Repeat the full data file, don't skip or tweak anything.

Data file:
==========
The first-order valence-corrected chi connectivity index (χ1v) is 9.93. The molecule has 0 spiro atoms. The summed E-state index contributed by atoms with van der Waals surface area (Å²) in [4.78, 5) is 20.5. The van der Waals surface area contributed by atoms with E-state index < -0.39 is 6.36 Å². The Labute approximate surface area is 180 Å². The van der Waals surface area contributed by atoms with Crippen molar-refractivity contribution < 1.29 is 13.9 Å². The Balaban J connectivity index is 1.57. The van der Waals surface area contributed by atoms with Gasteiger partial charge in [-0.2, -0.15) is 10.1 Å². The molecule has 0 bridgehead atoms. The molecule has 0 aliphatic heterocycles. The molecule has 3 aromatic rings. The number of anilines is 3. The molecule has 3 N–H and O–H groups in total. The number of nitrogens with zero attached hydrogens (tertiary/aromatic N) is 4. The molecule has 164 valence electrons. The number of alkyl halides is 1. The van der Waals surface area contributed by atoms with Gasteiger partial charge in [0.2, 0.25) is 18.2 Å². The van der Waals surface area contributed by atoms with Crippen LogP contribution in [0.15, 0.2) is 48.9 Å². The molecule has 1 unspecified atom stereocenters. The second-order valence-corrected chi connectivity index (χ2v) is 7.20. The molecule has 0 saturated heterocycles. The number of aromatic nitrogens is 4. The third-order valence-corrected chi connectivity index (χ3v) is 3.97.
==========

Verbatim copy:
The first-order valence-corrected chi connectivity index (χ1v) is 9.93. The molecule has 0 spiro atoms. The summed E-state index contributed by atoms with van der Waals surface area (Å²) in [4.78, 5) is 20.5. The van der Waals surface area contributed by atoms with E-state index < -0.39 is 6.36 Å². The Labute approximate surface area is 180 Å². The van der Waals surface area contributed by atoms with Crippen molar-refractivity contribution < 1.29 is 13.9 Å². The Balaban J connectivity index is 1.57. The van der Waals surface area contributed by atoms with Gasteiger partial charge in [-0.2, -0.15) is 10.1 Å². The molecule has 0 bridgehead atoms. The molecule has 0 aliphatic heterocycles. The molecule has 3 aromatic rings. The number of anilines is 3. The molecule has 3 N–H and O–H groups in total. The number of nitrogens with zero attached hydrogens (tertiary/aromatic N) is 4. The molecule has 164 valence electrons. The number of alkyl halides is 1. The van der Waals surface area contributed by atoms with Gasteiger partial charge in [0.2, 0.25) is 18.2 Å². The van der Waals surface area contributed by atoms with Crippen LogP contribution in [0.15, 0.2) is 48.9 Å². The molecule has 1 unspecified atom stereocenters. The second-order valence-corrected chi connectivity index (χ2v) is 7.20. The molecule has 0 saturated heterocycles. The number of aromatic nitrogens is 4. The third-order valence-corrected chi connectivity index (χ3v) is 3.97.